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Old 07-11-2018, 05:46 AM
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Default Here's a tip on how to find when/where old-town demolition sites will occur :

Hey gang : During decades of md'ing, I've had the good luck to stumble on to various oldtown demolition sites. Like noticing in a newspaper article where something is slated to be torn down. Or a city near me is slated to have all their downtown sidewalks replaced, etc...

Another way to find where tractors may be moving oldtown dirt, is to do google news key word searches. With word combinations like "historic + demolition" or "park + turf + replace", and so forth. And you can even restrict the hits to be only newspapers for your state. But this can be tedious. Since you get pages and pages of hits that mean nothing.

But in the last couple of years, I've been utilizing a superior way to keep abreast of all such projects slated to occur . First, a little background :

Whenever public money is spent (schools, parks, roads, sidewalks, govt. buildings, etc...), there is a requirement that it go out to open bid. To ensure no favoritism. Eg.: Unscrupulous bureaucrats who might steer jobs to their cousin or friend for kickbacks, etc.... And ensure competition of bidders, so as to theoretically get the best value for tax-payer dollars. In the old days (pre internet), this was accomplished via publication of "Request for proposals" in the classified sections of newspapers. You know .... those tteennssyy fine print legal section stuff in the back of newspapers that no one ever read.

But this was tedious, for construction companies to have to get multiple subscriptions to multiple papers from around their part of the state. And then tedious in that if you wanted to bid, you'd need to see the full plans/blueprints, which were available only by showing up at city or county hall in whatever location/jurisdiction that was in.

So general contractors pooled together, back in the 1950s, to create "co-ops" of sorts. Like farmer co-ops where all the various entities (city, county, state & fed) bids would all be in a single publication. And all the blueprints for these various projects would be housed under a single roof to physically go see the plans, get copies, etc...

Now, in the internet age, these builders exchanges can now do their work via 'puters and subscriptions. And what used to be county-by-county (or tri-county by tri-county) is now being consolidated into entire states. As these yesteryear builders exchanges merge into singular entities.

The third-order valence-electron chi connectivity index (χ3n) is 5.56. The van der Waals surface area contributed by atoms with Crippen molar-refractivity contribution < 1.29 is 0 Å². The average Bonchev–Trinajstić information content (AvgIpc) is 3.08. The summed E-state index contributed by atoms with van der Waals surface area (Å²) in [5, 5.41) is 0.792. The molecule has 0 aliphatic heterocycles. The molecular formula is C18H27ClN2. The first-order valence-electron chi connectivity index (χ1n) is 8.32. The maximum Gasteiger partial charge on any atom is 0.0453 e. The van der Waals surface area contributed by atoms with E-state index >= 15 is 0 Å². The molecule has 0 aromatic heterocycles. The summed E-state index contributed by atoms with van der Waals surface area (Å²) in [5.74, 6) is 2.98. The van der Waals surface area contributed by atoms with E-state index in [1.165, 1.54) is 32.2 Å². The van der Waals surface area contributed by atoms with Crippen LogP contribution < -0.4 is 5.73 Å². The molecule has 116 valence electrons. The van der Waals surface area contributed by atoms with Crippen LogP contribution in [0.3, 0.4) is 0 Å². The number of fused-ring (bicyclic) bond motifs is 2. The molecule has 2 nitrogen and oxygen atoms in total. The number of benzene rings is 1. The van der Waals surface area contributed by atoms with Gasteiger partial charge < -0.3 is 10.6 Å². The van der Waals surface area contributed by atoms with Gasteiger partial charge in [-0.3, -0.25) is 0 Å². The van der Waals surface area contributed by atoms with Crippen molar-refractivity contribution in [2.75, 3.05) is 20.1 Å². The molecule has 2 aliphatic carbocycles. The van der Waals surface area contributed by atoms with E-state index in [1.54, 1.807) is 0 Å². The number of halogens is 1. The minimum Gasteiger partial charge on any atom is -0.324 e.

There's been a few "copycat" attempts by pop-up companies to attempt something nationwide. Don't subscribe to those. Instead: Find out who is the old-school ones that used to be brick & mortar, and are now subscription for their members. I've found that the new nationwide ones don't get all the projects for each locale. Vs the old-school companies that were just on perpetual retainer , with all the public works entities of their areas.

As an example, here the one for my area :

The annual subscription costs range from $100 to $500 ish. Depending on perks that you subscribe to get. Example, if you just want the bids for your tri-county area, versus if you want state wide, etc.... Or if you need multiple passwords (for multiple engineers) versus a single PW, etc...

Once you sign up, you can search their data bases with key word searches like "turf", or "demolish" or "demolition", or "sidewalk" or "bleachers", etc.... Our particular local builders exchange sends a daily email with any new projects that have come up for bid, state-wide, county-by-county. I just do "Ctrl F" (control find) and search the email for the various key words.

Occasionally you'll find a gem. Like some small burg within striking distance of you that is going to re-do their oldtown walks. Or a park that's slated to get artificial turf installed. Or tear down a historic section. Or re-do their bleachers at an old stadium that was planted on terra-firma, etc....

There's not many private sector job/bid listings on these, since those aren't required to have competitive bidding. But since parks and schools are public dollars, there tends to be every single park or school or sidewalk project on there (how convenient)

Naturally, this assumes that you're not timid about doing sidewalk demo's or old town demo's. That might (gasp) require you to step over yellow tape after 5pm. But assuming you're of that caliber: This can be a good way to stumble on to such projects.
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